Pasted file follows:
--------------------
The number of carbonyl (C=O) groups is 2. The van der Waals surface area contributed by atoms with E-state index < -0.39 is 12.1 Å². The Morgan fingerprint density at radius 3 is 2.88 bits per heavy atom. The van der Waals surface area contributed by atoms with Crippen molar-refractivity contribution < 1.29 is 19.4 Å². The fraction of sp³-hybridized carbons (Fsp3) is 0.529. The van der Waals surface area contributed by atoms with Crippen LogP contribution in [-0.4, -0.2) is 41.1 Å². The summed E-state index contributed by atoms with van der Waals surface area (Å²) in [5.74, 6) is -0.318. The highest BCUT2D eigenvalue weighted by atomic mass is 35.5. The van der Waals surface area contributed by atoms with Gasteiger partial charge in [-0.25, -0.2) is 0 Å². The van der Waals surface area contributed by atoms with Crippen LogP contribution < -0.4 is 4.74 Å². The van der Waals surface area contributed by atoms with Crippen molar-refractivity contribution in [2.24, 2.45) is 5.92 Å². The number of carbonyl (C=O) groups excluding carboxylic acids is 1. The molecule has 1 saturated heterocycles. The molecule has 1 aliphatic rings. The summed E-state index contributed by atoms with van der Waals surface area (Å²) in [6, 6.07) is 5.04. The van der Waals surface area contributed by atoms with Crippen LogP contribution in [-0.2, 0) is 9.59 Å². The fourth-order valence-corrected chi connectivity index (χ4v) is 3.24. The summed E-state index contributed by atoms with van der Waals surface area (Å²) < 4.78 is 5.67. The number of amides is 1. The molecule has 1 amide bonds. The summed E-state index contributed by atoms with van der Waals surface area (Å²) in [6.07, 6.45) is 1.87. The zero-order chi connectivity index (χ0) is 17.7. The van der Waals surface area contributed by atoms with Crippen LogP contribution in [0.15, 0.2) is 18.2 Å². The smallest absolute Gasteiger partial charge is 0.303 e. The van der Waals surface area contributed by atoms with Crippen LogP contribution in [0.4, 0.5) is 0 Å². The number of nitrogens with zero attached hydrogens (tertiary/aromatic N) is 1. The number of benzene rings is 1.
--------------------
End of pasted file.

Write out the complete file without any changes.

The number of carbonyl (C=O) groups is 2. The van der Waals surface area contributed by atoms with E-state index < -0.39 is 12.1 Å². The Morgan fingerprint density at radius 3 is 2.88 bits per heavy atom. The van der Waals surface area contributed by atoms with Crippen molar-refractivity contribution < 1.29 is 19.4 Å². The fraction of sp³-hybridized carbons (Fsp3) is 0.529. The van der Waals surface area contributed by atoms with Crippen LogP contribution in [-0.4, -0.2) is 41.1 Å². The summed E-state index contributed by atoms with van der Waals surface area (Å²) in [5.74, 6) is -0.318. The highest BCUT2D eigenvalue weighted by atomic mass is 35.5. The van der Waals surface area contributed by atoms with Gasteiger partial charge in [-0.25, -0.2) is 0 Å². The van der Waals surface area contributed by atoms with Crippen LogP contribution < -0.4 is 4.74 Å². The van der Waals surface area contributed by atoms with Crippen molar-refractivity contribution in [2.24, 2.45) is 5.92 Å². The number of carbonyl (C=O) groups excluding carboxylic acids is 1. The molecule has 1 saturated heterocycles. The molecule has 1 aliphatic rings. The summed E-state index contributed by atoms with van der Waals surface area (Å²) in [6, 6.07) is 5.04. The van der Waals surface area contributed by atoms with Crippen LogP contribution in [-0.2, 0) is 9.59 Å². The fourth-order valence-corrected chi connectivity index (χ4v) is 3.24. The summed E-state index contributed by atoms with van der Waals surface area (Å²) < 4.78 is 5.67. The number of amides is 1. The molecule has 1 amide bonds. The summed E-state index contributed by atoms with van der Waals surface area (Å²) in [6.07, 6.45) is 1.87. The zero-order chi connectivity index (χ0) is 17.7. The van der Waals surface area contributed by atoms with Crippen LogP contribution in [0.15, 0.2) is 18.2 Å². The smallest absolute Gasteiger partial charge is 0.303 e. The van der Waals surface area contributed by atoms with Crippen LogP contribution in [0.4, 0.5) is 0 Å². The number of nitrogens with zero attached hydrogens (tertiary/aromatic N) is 1. The number of benzene rings is 1.